Previously, I thought the only solution to this would be adding a typeof operator. Then I could write typeof(foo(x, y, z)) in my struct definition to tell the compiler I want whatever foo's concrete return type is. But in this RFC, every new usage of impl Trait being proposed comes with a name, which seems like a far better solution to that problem since it doesn't require the massive syntax bikeshed that typeof would (e.g., should I have even put "x, y, z" in that pseudocode just now?) and we automatically get all the trait bounds needed for type safety without any duplicate where clauses in my struct definition (I'm not actually sure if typeof would require extra annotations like that, but I assume it wouldn't be quite as trivial/ergonomic as Trait::FooType).

However, this RFC also alludes to a "sugar" for "impl Trait in traits", though it's never stated exactly what that is since it's not part of this proposal. I assume this hypothetical feature would mean making code like this:

trait Foo {
	fn foo() -> impl Debug;
}

be sugar for this:

trait Foo {
	type __FooSecretAssocType1__ = impl Debug;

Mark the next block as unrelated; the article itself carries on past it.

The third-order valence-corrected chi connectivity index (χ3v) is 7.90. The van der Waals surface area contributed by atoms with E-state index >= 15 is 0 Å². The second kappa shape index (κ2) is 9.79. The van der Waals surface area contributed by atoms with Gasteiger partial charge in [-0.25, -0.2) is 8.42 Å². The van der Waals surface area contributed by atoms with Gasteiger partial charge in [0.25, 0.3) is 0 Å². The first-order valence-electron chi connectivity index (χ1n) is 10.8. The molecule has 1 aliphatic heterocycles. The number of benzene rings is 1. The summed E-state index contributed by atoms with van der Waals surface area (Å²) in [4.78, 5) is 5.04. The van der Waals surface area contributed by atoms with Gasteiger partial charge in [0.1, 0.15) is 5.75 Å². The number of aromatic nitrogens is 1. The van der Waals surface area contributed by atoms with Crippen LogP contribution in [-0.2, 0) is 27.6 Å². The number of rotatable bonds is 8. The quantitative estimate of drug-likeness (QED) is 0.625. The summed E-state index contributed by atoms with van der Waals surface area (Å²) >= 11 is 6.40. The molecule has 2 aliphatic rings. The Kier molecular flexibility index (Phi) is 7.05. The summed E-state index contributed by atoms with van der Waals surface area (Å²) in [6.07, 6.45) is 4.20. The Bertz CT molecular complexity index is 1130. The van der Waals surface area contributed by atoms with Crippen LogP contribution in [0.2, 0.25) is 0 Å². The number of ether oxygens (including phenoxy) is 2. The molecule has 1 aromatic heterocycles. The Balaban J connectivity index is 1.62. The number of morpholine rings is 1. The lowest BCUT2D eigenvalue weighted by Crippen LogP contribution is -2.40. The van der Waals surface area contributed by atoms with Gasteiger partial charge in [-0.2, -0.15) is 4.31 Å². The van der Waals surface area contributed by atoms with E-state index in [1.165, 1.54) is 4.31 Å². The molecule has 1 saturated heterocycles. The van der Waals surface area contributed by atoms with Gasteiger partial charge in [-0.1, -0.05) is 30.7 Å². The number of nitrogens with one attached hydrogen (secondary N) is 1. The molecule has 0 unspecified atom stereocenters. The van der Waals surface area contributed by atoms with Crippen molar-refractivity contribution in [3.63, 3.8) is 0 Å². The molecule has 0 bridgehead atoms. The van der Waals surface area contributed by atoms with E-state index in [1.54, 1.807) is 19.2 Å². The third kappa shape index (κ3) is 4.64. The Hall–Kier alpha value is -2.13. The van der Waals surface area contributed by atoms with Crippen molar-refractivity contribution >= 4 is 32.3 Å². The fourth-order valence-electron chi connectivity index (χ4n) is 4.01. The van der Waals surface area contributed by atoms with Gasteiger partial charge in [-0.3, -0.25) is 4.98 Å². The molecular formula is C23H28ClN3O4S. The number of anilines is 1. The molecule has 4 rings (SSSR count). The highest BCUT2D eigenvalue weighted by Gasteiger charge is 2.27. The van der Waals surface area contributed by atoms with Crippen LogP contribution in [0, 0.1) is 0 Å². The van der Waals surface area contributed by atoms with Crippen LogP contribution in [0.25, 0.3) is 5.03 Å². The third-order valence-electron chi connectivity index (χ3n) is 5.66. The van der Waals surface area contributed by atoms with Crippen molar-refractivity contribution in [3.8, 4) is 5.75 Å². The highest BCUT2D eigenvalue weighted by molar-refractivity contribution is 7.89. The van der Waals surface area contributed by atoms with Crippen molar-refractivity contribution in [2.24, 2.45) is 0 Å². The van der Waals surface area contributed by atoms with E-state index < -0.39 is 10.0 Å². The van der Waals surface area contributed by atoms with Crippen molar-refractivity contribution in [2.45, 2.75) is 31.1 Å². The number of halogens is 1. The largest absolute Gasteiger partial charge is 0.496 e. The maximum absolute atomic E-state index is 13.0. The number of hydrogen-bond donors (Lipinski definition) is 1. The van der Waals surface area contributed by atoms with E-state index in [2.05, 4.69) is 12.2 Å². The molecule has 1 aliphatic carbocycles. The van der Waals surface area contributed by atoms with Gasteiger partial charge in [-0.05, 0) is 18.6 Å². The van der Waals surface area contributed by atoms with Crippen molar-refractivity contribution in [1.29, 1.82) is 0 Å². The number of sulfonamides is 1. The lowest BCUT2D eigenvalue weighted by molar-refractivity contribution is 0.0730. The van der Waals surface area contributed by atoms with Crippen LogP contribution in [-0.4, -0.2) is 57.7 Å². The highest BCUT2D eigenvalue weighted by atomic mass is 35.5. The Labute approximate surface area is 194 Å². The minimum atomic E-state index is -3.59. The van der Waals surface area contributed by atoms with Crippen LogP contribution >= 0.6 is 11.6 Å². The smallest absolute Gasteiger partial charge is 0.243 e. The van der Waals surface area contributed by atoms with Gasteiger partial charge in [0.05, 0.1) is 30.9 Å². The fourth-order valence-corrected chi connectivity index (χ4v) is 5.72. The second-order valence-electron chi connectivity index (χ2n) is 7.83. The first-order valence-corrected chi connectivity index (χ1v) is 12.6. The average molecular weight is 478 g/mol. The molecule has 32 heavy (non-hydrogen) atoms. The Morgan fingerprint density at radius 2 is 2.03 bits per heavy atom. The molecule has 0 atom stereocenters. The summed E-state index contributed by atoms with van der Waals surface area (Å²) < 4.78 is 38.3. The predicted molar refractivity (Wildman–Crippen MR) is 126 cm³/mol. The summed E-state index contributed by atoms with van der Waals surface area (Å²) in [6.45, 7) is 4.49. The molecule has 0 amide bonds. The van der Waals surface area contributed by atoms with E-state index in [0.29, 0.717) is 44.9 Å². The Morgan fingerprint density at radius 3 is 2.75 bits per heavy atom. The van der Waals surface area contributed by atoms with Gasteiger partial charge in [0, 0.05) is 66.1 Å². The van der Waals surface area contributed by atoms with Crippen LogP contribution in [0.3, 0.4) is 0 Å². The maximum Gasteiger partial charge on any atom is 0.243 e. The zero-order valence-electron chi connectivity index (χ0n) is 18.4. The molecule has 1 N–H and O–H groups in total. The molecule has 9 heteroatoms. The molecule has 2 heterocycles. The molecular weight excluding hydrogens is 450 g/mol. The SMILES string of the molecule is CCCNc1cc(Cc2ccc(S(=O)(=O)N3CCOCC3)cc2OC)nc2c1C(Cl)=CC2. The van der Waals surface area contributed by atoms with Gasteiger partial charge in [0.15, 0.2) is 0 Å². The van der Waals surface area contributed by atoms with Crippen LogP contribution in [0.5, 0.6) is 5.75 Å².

fn foo() -> __FooSecretAssocType1__;
}

If this sugar is added, then using it makes the type unnameable again. So there's an argument we should never actually add this sugar unless we also add something like typeof, or unless there's some reason why trait authors would need the ability to forbid clients from storing their return types in structs (is there one? I'm not aware of one).

Now what I actually wanted to say:

I think the RFC should address the publicly unnameable types issue. It should at least be an unresolved question, but if the author(s?) actually intended for this to make a typeof operator unnecessary, or less necessary, that should be made explicit. I have no strong opinion on whether we should in the long run add a typeof operator or rely on the proposed impl Trait type aliases or simply reject the idea that all returned types should be nameable in client code, but we shouldn't be committing to or ruling our any of those options by accident.


Readability of impl Trait type aliases

If we ignore interactions with other features for a moment, the only concern I have with this RFC in isolation is that it won't always be obvious what the concrete type of an associated impl type alias is intended to be. I'm fine with making the compiler do a limited form of module-level type inference (assuming the compiler team is confident it won't cause any problems), but there's a risk of also requiring every human who reads the code to do module-level type inference in their heads. If I were to start using this feature as currently proposed, I'd probably add the intended concrete type in a comment every time I wrote such an alias.

pub type Foo = impl Debug; // i32